Preliminary Proxy Statement.
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UNITED STATES

SECURITIES AND EXCHANGE COMMISSION

Washington, D.C. 20549

 

 

SCHEDULE 14A

 

Proxy Statement Pursuant to Section 14(a) of the Securities Exchange Act of 1934

 

 

Filed by the Registrant x                Filed by a Party other than the Registrant ¨

 

 

Check the appropriate box:

 

x    Preliminary Proxy Statement

 

¨    Confidential, for Use of the Commission Only (as permitted by Rule 14a-6(e)(2))

 

¨    Definitive Proxy Statement

 

¨    Definitive Additional Materials

 

¨    Soliciting Material Pursuant to §240.14a-12

 

 

 

 

Ambac Financial Group, Inc.


(Name of Registrant as Specified In Its Charter)

 

 

 

 

  


(Name of Person(s) Filing Proxy Statement, if other than the Registrant)

 

 

Payment of Filing Fee (Check the appropriate box):

 

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¨    Fee computed on table below per Exchange Act Rules 14a-6(i)(1) and 0-11.

 

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¨    Fee paid previously with preliminary materials.

 

¨    Check box if any part of the fee is offset as provided by Exchange Act Rule 0-11(a)(2) and identify the filing for which the offsetting fee was paid previously. Identify the previous filing by registration statement number, or the Form or Schedule and the date of its filing.

 

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AMBAC FINANCIAL GROUP, INC.

 

LOGO

NOTICE OF

 

2010 ANNUAL MEETING

 

OF STOCKHOLDERS

 

AND

 

PROXY STATEMENT

 

dated April [    ], 2010

 

Meeting Date:

 

Monday, June 14, 2010

at 1:00 P.M. (local time)

 

Meeting Place:

 

Ambac Financial Group, Inc.

One State Street Plaza

New York, New York 10004


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Ambac Financial Group, Inc.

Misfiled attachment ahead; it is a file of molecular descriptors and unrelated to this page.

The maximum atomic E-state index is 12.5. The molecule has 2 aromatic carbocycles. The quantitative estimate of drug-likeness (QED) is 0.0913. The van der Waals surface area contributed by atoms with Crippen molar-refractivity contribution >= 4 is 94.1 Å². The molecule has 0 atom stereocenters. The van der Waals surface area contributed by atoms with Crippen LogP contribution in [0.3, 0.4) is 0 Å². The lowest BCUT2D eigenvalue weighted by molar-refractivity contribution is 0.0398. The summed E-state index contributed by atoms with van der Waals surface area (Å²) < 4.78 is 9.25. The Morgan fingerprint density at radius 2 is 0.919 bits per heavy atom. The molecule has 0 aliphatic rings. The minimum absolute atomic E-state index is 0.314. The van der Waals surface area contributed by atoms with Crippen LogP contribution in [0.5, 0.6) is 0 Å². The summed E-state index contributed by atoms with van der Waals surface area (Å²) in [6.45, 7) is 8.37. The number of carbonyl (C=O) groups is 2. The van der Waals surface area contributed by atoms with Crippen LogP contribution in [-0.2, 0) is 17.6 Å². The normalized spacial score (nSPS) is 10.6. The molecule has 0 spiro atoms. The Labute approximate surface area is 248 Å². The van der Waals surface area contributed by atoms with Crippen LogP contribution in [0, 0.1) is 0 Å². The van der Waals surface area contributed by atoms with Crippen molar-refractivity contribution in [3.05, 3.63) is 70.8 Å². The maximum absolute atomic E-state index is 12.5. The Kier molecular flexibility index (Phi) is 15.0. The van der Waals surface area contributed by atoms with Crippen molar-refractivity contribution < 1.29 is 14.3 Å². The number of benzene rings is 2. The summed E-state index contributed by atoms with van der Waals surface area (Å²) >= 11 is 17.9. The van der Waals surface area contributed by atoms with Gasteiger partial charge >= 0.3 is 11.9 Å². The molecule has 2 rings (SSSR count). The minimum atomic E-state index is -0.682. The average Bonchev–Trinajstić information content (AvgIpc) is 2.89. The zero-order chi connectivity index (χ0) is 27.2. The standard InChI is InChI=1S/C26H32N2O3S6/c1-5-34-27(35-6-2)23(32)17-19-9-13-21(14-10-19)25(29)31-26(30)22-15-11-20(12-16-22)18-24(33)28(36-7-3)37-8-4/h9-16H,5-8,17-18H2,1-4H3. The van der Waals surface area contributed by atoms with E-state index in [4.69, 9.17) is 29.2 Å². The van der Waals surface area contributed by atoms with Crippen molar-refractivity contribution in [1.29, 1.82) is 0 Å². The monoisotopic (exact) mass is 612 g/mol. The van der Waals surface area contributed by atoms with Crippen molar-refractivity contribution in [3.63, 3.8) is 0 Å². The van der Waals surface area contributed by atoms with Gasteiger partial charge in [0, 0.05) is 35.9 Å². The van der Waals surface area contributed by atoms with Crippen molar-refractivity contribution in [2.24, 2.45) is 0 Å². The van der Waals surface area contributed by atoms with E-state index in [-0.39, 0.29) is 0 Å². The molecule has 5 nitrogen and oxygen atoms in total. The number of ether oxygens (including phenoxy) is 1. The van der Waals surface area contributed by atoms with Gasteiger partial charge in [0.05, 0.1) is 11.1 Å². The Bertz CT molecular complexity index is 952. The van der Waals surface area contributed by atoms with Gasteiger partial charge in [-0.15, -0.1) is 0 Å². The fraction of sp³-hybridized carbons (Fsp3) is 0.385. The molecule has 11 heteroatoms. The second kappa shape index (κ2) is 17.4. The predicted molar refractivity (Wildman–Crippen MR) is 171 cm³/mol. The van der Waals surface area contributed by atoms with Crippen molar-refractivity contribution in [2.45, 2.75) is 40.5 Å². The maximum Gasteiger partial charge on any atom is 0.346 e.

One State Street Plaza

New York, NY 10004

212.668.0340

 

April [    ], 2010

 

LOGO

 

Dear Stockholders:

 

It is our pleasure to invite you to Ambac’s 2010 Annual Meeting of Stockholders.

 

We will hold the meeting on Monday, June 14, 2010, at 1:00 p.m. at our executive offices in New York City. At the stockholders meeting, we will cover the business items, review the major developments of 2009 and answer your questions.

 

This booklet includes the Notice of the 2010 Annual Meeting of Stockholders and the Proxy Statement. The Proxy Statement describes the business that we will conduct at the meeting.

 

Your vote is important. Most stockholders have a choice of voting on the Internet, by telephone, or by mail using a traditional proxy card. Please refer to the proxy card or other voting instructions included with these proxy materials for information on the voting methods available to you. If you vote by telephone or on the Internet, you do not need to return your proxy card.

 

We look forward to seeing you at the meeting.

 

Sincerely,

 

   

LOGO

   LOGO
   

Michael A. Callen

   David W. Wallis
   

Executive Chairman

   President and
Chief Executive Officer


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Ambac Financial Group, Inc.

One State Street Plaza

New York, NY 10004

212.668.0340

 

NOTICE OF 2010 ANNUAL MEETING OF STOCKHOLDERS

 

April [    ], 2010

 

LOGO

Dear Stockholders:

 

We will hold the 2010 Annual Meeting of Stockholders on Monday, June 14, 2010 at 1:00 p.m. (New York Time) at our executive offices at One State Street Plaza in New York City. At the Annual Meeting, we will ask you to:

 

  ·  

Elect eight directors;

 

  ·  

Approve an Amendment to Ambac’s Charter to Effect a Reverse Stock Split;

 

  ·  

Approve the Tax Benefit Preservation Plan;

 

  ·  

Ratify the selection of KPMG LLP, an independent registered public accounting firm, as Ambac’s independent auditors for 2010; and

 

  ·  

Consider any other business that is properly presented at the Annual Meeting.

 

You may vote at the Annual Meeting if you were an Ambac stockholder at the close of business on April 20, 2010.